Photoaging is the early aging of the skin as a result of prolonged UV-exposure. In a recent study, researchers investigate the effects of fluorouracil 5% cream on photoaging.
Photoaging presents with signs such as liver spots, wrinkles, spider veins, loss of elasticity, and hyperpigmentation. This premature aging of the skin is the result of long-term UV radiation. UV radiation exhibits many mechanisms that affect the skin, such as the formation of free radicals and direct injury of cells. A recent secondary analysis of a randomized clinical trial was published in JAMA Dermatology, to investigate the effect of using topical fluorouracil 5% cream on photoaging.
The use of fluorouracil systemically has shown an enhancement in skin texture and a decrease in wrinkling. Fluoroacil has been used successfully to treat some skin conditions, such as actinic keratosis. The mechanism by which topical fluorouracil works is that it causes damage to the top layer of skin, referred to as the epidermis; this triggers skin remodelling, wound healing, and collagen formation. Fluorouracil’s skin healing pattern is similar to that seen in laser therapy and chemical peels for photoaging. This is the first study to investigate the use of fluorouracil topically as a cream in treating photoaging.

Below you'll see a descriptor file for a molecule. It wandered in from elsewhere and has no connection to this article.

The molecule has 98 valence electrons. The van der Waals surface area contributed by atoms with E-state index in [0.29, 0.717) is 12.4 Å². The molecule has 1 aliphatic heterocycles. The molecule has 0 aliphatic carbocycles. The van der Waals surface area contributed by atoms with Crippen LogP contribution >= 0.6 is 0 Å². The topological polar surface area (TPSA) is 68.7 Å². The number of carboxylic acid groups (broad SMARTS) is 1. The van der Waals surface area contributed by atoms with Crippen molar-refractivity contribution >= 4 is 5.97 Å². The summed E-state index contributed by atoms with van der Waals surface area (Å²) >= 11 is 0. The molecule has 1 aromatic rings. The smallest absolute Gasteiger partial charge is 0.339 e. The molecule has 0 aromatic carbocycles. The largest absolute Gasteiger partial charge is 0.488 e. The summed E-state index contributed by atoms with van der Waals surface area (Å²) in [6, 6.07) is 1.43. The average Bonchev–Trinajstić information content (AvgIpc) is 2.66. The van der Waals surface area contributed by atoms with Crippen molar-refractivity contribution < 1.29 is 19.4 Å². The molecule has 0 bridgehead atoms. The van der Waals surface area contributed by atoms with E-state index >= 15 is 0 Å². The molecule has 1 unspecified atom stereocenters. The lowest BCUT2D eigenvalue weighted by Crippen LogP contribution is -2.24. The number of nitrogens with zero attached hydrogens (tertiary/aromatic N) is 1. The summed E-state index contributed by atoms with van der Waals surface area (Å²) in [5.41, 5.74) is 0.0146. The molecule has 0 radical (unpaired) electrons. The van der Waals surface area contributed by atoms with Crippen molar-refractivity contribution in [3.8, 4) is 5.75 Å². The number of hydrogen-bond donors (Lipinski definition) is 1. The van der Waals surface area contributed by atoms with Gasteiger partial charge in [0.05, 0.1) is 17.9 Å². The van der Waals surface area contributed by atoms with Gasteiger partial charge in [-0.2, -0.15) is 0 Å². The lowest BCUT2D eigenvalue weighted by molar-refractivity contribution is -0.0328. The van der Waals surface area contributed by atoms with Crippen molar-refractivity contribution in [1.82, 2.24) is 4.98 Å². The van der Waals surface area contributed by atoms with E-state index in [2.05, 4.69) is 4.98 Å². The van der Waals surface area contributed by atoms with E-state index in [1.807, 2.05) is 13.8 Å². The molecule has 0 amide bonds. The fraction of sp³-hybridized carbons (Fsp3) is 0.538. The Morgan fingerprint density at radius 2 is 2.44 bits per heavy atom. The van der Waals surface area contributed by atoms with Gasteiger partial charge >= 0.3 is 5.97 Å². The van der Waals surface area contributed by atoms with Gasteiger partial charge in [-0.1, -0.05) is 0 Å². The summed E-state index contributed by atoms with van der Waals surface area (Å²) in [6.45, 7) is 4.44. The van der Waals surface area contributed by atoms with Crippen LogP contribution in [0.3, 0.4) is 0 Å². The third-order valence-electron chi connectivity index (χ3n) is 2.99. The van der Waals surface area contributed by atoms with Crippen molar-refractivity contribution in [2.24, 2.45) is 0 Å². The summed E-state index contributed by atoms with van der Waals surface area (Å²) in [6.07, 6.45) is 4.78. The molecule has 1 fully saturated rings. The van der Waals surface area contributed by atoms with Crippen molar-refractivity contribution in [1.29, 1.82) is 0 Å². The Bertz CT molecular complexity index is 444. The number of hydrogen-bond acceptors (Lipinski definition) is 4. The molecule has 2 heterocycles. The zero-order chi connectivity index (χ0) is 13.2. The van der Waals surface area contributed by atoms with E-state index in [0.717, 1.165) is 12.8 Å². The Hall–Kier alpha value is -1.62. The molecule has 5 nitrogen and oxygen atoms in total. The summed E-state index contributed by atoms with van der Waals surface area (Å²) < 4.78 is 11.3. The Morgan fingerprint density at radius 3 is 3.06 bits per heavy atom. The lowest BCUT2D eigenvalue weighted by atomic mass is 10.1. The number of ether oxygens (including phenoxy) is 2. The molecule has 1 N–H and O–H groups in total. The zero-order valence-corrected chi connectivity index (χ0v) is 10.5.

The researchers assessed 3,042 photographs from 281 individuals at baseline, six months, twelve months, and eighteen months using photonumeric scales. The majority of individuals involved in this study were male, white, and had a mean age of 71 years.
Unfortunately, this study did not show that topical fluorouracil 5% cream can improve the signs of photoaging. However, the authors of the study do argue that this finding may be due to the lack of efficacy of topical fluorouracil. It may also be due to the lack of robustness of the photonumeric scales used to assess the skin. The authors highlight that new photonumeric scales should be considered in order to identify other signs of photoaging. These scales can then be used to assess treatments such as topical fluorouracil.
Written by Jade Marie Evans, MPharm, Medical Writer
Reference: Korgavkar K et al . (2017). Effect of Topical Fluorouracil Cream on Photodamage Secondary Analysis of a Randomized Clinical Trial. Available: http://jamanetwork.com/journals/jamadermatology/article-abstract/2652352?resultClick=1. Last accessed 15th Sep 2017.